The first mine I went to was Cowee Mountain Mine 4 miles outside of Franklin on Highway 441. This small mine offers native and enriched buckets of dirt for you to sift through on their two covered flumes. I was less than impressed with this mine and felt that the staff deliberately tried to steer us toward the enriched buckets and away from the native dirt which was available to dig yourself out of a very small dirt pile. While I worked my dirt in a tray on the flume line, I noticed a distinct lack of help from the staff in either direction or identification. Perhaps we caught them on a bad day, but I personally wouldn't plan another trip to this mine when there are better mines just a few miles away.
My second trip was to Mason Mountain Ruby and Sapphire Mine located at 6961 Burningtown Road near Franklin. Although a bit of a drive through the countryside, it was an absolutely beautiful trip. Once I arrived at the mine I was greeted by the staff and for $30 was able to dig all the dirt I wanted for the duration of the day. Mason Mountain Ruby and Sapphire Mine has two covered and one uncovered flume, which was great because it rained all day and I didn't get wet once. In addition, the staff was helpful at working with each miner so that they knew exactly what to look for. Several other miners found sapphires of considerable carat weight, and although I wasn't one of them, I did find several sapphires worth faceting. Mason Mountain Ruby and Sapphire Mine is one of the mines I'd find worth visiting again.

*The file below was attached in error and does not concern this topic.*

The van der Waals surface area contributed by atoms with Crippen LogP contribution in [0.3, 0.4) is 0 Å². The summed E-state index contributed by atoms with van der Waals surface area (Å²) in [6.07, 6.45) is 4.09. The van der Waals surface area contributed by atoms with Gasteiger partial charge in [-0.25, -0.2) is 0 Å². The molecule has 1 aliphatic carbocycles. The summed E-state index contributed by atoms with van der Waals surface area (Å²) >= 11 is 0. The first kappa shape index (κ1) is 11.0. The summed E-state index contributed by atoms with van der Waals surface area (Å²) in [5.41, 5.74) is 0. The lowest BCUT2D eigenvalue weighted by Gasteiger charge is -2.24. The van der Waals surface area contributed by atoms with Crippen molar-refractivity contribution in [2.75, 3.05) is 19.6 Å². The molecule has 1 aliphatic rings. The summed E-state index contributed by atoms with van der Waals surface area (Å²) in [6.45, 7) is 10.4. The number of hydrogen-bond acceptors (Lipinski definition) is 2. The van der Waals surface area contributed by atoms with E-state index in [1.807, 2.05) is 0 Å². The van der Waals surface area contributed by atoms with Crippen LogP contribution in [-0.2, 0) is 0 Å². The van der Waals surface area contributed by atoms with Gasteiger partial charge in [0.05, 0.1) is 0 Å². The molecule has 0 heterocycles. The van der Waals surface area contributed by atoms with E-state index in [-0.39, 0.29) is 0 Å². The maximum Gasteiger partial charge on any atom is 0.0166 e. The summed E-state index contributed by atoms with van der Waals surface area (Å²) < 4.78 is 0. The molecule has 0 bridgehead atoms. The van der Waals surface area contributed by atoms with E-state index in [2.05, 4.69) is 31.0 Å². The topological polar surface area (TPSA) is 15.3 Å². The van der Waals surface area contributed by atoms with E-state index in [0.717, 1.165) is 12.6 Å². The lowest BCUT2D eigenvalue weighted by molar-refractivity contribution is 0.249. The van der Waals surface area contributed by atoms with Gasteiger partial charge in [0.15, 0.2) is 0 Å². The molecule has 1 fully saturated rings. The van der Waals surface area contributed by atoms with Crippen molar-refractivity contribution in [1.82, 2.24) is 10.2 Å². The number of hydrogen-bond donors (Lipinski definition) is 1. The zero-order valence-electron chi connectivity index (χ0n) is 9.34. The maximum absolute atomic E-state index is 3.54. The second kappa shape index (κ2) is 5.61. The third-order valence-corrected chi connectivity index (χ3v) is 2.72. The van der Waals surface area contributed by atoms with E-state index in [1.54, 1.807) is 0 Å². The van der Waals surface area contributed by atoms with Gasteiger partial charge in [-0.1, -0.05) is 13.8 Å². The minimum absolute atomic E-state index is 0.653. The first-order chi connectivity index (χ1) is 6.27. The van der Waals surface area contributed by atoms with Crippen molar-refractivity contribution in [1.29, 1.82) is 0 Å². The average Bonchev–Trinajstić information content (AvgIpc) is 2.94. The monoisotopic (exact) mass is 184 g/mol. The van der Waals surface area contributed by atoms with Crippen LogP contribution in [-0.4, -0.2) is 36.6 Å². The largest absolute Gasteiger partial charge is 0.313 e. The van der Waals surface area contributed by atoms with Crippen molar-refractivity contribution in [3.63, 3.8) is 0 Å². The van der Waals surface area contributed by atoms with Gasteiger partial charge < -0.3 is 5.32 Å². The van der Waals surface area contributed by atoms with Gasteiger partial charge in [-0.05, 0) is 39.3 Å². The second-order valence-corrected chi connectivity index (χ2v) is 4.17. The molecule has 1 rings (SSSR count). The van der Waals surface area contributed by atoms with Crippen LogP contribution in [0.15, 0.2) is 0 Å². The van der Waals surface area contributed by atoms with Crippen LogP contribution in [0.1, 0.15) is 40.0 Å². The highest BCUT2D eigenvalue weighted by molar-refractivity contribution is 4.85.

And lastly, I spent a few hours at Sheffield which has now become my favorite mine. Sheffield's draw is their native dirt, although they do have enriched buckets available for the kiddies. For these you have to walk clear over to the other side of the flume lines to collect it. Native dirt is conveniently placed up close so that miners can grab more buckets. $15 gets you started with two buckets and every bucket thereafter is $3 or 2 for $5. We did four buckets on the covered flume line and were very happy with our finds. The staff was super helpful and made sure that you didn't throw away anything valuable. My only regret about Sheffield Mine is that I didn't get to spend all day here, but I definitely will set a full day aside for it on my next trip back up to Franklin. Sheffield Mine was the mine to beat all. If I could do my trip over I'd drop my visit to the first mine and spend it mining at Sheffield. This is mining the way it should be!
For more information on rockhounding, see Rock Collecting for Beginners.
Sunday, May 10, 2009
I've been gearing up for our vacation at the end of the week, and we've got a lot to look forward to. On Saturday we'll be digging for crystals in Franklin, North Carolina. I'm a rockhound who loves digging for all sorts of gems and minerals, particularly sapphires. I also have an impressive quartz crystal collection with one specimen weighing it at 55 lbs. I got this one from a dig in Arkansas.
In addition to gemstone digging, we'll be hiking a portion of the Appalachian Trail where we'll get to camp in style in our hammock tents. We hiked a twenty mile portion of the trail in Georgia last year and enjoyed it so much that we're doing another section this year. We've got our gear down as light as possible, have a nice selection of camp food picked out and with the addition of the hammock tents we fully expect to have an even better time this trip.